Massage Therapy Standards and Reguations in Kansas
With the failure of HB 2123, the ‘Massage Therapy Licensure Act’, massage therapist practice remains an unlicensed profession in Kansas. Legislation has been introduced more than once. However, Kansas is one of only a few states where massage therapy is not regulated on a state level.
This does not mean that there are no standards. Some Kansas municipalities have their own regulations in place. Individuals who are not subject to licensing regulations can still seek out education and training that meets nationally recognized standards; they may even seek voluntary national certification. Professional organizations can help members stay informed of professional trends and of bills that may in the future impact their practice.
Select a Kansas Massage Therapy Topic:
- Massage Therapy Schools in Kansas
- Complying with Local Regulations on Massage Therapist Licensure
- Meeting Nationwide Educational Standards
- Voluntary Certifications and National Examinations
- Professional Resources
Complying with Local Regulations
It is important to recognize that some local municipalities set their own regulations. In Kansas, it is not the size of the city that determines whether a massage therapist will need a license to practice. Municipalities like Lenexa license massage therapists while some larger cities do not.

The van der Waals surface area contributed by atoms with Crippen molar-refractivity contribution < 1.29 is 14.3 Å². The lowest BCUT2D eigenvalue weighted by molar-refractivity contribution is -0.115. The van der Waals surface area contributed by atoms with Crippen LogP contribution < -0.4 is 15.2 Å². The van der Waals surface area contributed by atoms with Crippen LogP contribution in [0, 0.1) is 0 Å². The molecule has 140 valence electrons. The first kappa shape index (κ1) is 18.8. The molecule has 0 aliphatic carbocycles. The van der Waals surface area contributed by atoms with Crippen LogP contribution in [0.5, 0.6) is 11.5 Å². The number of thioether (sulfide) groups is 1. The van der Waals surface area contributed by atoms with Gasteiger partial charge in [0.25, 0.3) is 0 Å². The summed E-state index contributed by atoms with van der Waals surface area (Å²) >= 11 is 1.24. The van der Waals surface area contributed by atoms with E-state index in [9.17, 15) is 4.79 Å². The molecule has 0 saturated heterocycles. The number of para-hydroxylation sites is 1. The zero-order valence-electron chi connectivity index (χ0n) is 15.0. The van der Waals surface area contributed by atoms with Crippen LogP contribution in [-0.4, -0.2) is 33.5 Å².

Requirements vary, even among those municipalities that license. Overland Park has standards on a par with many U.S. states. Licensees must have 500 hours of education related to the practice of massage therapy (opkansas.org/permits and licenses massage therapy license). Education is to include anatomy and physiology, kinesiology, pathology, hygiene, and first aid, as well as practical training in massage therapy. Prospective massage therapists must also pass a national examination such as the Massage and Bodywork Licensing Examination (MBLEx).
Meeting Nationwide Educational Standards
Massage therapists can increase their options — including mobility — through education. Among the factors to consider: total program length, curriculum, and accreditations and approvals.
States typically require at least 500 hours of education; some set the standard higher. It is common to require a minimum number of hours in particular subjects. Many states, for example, require 100 to 125 hours of coursework in anatomy, physiology, and/or kinesiology.
National agencies also set minimums. The Kansas Chapter of the American Massage Therapy Association (AMTA) reports that an unlicensed/ uncertified massage therapist must enroll in a 500 hour massage therapy program in order to be eligible for AMTA membership (amta-ks.org/index faq).
School-level accreditation or approval is often central to acceptance of education. If the school is nationally accredited through an agency recognized by the U.S. Department of Education, it can be considered legitimate (ope.ed.gov accreditation). Approval by a state agency such as a council of post-secondary education may be sufficient.
The curriculum should also meet nationally recognized standards. A prospective student will know that a massage therapy program has gone through a discipline-specific review process if it has been assigned a code by the National Certification Board for Therapeutic Massage & Bodywork; this code is also key to eligibility for a prestigious national certification.